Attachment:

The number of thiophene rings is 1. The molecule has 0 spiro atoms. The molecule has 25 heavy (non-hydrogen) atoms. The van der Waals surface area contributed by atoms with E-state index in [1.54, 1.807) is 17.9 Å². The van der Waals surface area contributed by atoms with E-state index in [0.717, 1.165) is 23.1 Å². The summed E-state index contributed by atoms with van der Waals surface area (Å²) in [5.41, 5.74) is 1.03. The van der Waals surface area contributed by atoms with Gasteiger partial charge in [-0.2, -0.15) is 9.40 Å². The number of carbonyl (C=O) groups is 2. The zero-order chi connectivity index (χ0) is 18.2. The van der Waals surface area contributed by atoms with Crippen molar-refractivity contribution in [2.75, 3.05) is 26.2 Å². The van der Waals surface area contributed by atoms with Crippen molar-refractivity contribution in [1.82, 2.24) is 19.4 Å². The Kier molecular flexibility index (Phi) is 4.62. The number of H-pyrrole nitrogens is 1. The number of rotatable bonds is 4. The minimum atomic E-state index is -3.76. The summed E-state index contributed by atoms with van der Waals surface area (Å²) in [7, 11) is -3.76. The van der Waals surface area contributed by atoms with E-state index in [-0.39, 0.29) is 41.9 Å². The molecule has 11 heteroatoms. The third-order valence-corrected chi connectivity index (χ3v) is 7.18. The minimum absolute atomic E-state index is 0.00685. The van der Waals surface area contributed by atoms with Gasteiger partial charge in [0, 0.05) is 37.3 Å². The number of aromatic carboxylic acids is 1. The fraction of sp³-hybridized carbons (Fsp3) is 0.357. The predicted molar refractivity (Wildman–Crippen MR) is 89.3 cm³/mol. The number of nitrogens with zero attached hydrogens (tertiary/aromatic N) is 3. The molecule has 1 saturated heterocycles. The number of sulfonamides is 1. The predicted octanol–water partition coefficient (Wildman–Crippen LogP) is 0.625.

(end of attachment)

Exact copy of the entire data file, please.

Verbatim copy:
The number of thiophene rings is 1. The molecule has 0 spiro atoms. The molecule has 25 heavy (non-hydrogen) atoms. The van der Waals surface area contributed by atoms with E-state index in [1.54, 1.807) is 17.9 Å². The van der Waals surface area contributed by atoms with E-state index in [0.717, 1.165) is 23.1 Å². The summed E-state index contributed by atoms with van der Waals surface area (Å²) in [5.41, 5.74) is 1.03. The van der Waals surface area contributed by atoms with Gasteiger partial charge in [-0.2, -0.15) is 9.40 Å². The number of carbonyl (C=O) groups is 2. The zero-order chi connectivity index (χ0) is 18.2. The van der Waals surface area contributed by atoms with Crippen molar-refractivity contribution in [2.75, 3.05) is 26.2 Å². The van der Waals surface area contributed by atoms with Crippen molar-refractivity contribution in [1.82, 2.24) is 19.4 Å². The Kier molecular flexibility index (Phi) is 4.62. The number of H-pyrrole nitrogens is 1. The number of rotatable bonds is 4. The minimum atomic E-state index is -3.76. The summed E-state index contributed by atoms with van der Waals surface area (Å²) in [7, 11) is -3.76. The van der Waals surface area contributed by atoms with E-state index in [-0.39, 0.29) is 41.9 Å². The molecule has 11 heteroatoms. The third-order valence-corrected chi connectivity index (χ3v) is 7.18. The minimum absolute atomic E-state index is 0.00685. The van der Waals surface area contributed by atoms with Gasteiger partial charge in [0, 0.05) is 37.3 Å². The number of aromatic carboxylic acids is 1. The fraction of sp³-hybridized carbons (Fsp3) is 0.357. The predicted molar refractivity (Wildman–Crippen MR) is 89.3 cm³/mol. The number of nitrogens with zero attached hydrogens (tertiary/aromatic N) is 3. The molecule has 1 saturated heterocycles. The number of sulfonamides is 1. The predicted octanol–water partition coefficient (Wildman–Crippen LogP) is 0.625.